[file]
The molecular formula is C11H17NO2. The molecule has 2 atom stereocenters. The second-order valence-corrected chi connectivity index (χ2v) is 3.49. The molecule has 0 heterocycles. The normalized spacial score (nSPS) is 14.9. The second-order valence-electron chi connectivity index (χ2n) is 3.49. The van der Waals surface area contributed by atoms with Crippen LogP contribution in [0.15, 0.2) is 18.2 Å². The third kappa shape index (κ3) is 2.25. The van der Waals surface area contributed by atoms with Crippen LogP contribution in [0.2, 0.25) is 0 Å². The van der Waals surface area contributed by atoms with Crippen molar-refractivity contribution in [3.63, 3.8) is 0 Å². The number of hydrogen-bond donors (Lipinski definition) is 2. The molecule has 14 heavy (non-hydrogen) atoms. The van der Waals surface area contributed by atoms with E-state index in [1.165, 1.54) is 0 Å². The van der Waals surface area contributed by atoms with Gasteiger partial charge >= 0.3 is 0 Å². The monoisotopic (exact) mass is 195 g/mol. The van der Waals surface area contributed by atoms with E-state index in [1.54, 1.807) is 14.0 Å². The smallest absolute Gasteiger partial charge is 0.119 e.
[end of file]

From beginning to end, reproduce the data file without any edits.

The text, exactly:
The molecular formula is C11H17NO2. The molecule has 2 atom stereocenters. The second-order valence-corrected chi connectivity index (χ2v) is 3.49. The molecule has 0 heterocycles. The normalized spacial score (nSPS) is 14.9. The second-order valence-electron chi connectivity index (χ2n) is 3.49. The van der Waals surface area contributed by atoms with Crippen LogP contribution in [0.15, 0.2) is 18.2 Å². The third kappa shape index (κ3) is 2.25. The van der Waals surface area contributed by atoms with Crippen LogP contribution in [0.2, 0.25) is 0 Å². The van der Waals surface area contributed by atoms with Crippen molar-refractivity contribution in [3.63, 3.8) is 0 Å². The number of hydrogen-bond donors (Lipinski definition) is 2. The molecule has 14 heavy (non-hydrogen) atoms. The van der Waals surface area contributed by atoms with E-state index in [1.165, 1.54) is 0 Å². The van der Waals surface area contributed by atoms with Gasteiger partial charge >= 0.3 is 0 Å². The monoisotopic (exact) mass is 195 g/mol. The van der Waals surface area contributed by atoms with E-state index in [1.54, 1.807) is 14.0 Å². The smallest absolute Gasteiger partial charge is 0.119 e.